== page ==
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ule. 4. That they shall have an active cators to achieve the real, salient objective art in the formulation of the curriculum of making boys and girls better men and f the local school system. 5. That there women, more useful men and women. I do hall be specific and definite provisions not see how we are going to achieve the or the reflection and revealing of class- real purpose of public education, whether pom teacher originality and initiative. it is in the kindergarten, the junior high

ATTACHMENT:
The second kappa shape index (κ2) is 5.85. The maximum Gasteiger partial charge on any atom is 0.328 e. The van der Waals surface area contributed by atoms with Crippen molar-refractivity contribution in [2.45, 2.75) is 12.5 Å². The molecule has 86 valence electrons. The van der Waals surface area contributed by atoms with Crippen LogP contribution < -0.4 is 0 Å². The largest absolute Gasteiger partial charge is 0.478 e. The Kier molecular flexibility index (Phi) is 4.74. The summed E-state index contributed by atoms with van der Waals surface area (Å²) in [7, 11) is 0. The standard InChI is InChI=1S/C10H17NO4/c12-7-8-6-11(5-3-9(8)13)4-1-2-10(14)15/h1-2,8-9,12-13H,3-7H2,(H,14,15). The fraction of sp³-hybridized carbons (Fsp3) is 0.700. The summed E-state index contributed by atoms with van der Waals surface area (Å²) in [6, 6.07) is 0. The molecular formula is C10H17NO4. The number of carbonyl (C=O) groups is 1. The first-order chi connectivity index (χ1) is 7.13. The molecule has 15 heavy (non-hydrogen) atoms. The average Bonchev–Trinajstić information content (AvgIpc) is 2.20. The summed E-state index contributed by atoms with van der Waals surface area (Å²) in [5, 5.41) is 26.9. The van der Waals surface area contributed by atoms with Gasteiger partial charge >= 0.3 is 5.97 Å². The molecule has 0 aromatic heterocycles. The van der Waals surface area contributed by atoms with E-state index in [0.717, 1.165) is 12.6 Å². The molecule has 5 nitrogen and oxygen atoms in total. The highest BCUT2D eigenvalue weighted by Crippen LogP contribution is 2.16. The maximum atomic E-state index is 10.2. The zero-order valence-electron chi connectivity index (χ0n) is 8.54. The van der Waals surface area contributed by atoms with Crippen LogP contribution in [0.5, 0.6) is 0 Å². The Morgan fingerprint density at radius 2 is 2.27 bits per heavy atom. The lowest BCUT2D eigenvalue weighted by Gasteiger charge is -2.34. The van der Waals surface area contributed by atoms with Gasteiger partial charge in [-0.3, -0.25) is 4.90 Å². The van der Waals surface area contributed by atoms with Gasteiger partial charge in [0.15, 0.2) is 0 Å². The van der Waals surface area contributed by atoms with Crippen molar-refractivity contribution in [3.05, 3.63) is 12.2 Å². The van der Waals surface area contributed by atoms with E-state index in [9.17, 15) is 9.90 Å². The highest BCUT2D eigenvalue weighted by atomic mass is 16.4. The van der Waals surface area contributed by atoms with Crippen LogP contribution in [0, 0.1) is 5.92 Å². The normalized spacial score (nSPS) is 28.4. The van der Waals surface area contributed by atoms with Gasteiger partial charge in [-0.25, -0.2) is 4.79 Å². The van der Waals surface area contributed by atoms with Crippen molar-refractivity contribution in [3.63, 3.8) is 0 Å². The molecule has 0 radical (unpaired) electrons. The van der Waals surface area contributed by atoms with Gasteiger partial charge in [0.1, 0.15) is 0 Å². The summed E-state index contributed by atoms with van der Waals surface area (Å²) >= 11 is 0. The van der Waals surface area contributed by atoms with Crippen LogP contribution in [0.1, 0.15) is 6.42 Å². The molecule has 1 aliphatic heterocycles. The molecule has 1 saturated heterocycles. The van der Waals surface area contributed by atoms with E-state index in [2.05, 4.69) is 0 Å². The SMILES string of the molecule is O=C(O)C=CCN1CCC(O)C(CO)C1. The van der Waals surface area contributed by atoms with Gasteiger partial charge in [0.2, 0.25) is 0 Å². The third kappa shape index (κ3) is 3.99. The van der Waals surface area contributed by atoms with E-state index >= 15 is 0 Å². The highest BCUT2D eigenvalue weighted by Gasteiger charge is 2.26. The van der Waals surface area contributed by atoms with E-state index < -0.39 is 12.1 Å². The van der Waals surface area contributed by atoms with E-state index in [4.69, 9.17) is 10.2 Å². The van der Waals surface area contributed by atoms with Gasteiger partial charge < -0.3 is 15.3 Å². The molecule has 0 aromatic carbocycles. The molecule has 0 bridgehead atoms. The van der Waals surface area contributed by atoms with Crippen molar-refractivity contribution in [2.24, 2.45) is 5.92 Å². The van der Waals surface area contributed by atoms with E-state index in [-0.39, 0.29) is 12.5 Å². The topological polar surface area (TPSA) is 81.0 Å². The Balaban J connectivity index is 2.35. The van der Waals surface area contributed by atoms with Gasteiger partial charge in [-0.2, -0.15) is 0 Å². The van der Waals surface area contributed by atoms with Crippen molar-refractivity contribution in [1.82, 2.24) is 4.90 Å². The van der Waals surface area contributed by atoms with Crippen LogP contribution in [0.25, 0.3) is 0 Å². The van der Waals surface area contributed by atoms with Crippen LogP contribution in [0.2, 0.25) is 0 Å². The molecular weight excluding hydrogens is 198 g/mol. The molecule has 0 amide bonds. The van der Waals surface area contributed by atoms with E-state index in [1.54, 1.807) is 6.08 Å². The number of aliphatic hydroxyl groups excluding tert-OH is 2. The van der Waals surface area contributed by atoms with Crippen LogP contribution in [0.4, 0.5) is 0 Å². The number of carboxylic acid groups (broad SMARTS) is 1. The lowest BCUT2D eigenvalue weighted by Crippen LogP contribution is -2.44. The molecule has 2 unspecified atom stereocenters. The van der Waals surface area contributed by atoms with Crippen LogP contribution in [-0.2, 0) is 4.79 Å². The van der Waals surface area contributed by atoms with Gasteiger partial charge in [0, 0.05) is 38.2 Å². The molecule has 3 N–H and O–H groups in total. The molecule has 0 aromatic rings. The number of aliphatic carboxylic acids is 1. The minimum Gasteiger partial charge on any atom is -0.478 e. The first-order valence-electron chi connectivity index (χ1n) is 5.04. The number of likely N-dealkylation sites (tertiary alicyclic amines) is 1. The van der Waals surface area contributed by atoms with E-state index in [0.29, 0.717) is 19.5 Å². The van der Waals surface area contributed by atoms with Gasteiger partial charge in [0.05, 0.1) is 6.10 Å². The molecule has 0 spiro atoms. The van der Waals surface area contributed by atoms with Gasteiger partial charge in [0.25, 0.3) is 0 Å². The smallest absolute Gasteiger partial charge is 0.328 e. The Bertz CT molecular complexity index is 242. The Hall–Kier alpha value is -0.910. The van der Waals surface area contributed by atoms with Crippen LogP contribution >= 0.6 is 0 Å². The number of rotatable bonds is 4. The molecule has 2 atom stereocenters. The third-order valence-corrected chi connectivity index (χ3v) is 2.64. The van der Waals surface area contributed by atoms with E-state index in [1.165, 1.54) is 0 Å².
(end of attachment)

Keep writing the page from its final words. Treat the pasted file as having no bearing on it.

That there shall be what is com- school, the college or university, unless only referred to as permanent tenure people who are directly responsible for the hich they would have obtained much promulgation and carrying out of these ore generally if the term “indefinite functions have a very personal and intinure” were substituted. 7. The oppor- mate privilege in the formulation of that inity, or the assurance accompanied by organization. le proof that the activity of classroom Before the type of building should be achers in respect to the points that I considered at all, it seems to me that we, ave mentioned be carefully weighed and as classroom teachers, need to become very onsidered by the administrative authori- familiar and very adept in the minimum es rather than passively received and requirements of school building construcloved into a correspondence file or waste- tion as they affect classroom procedure. I aper basket.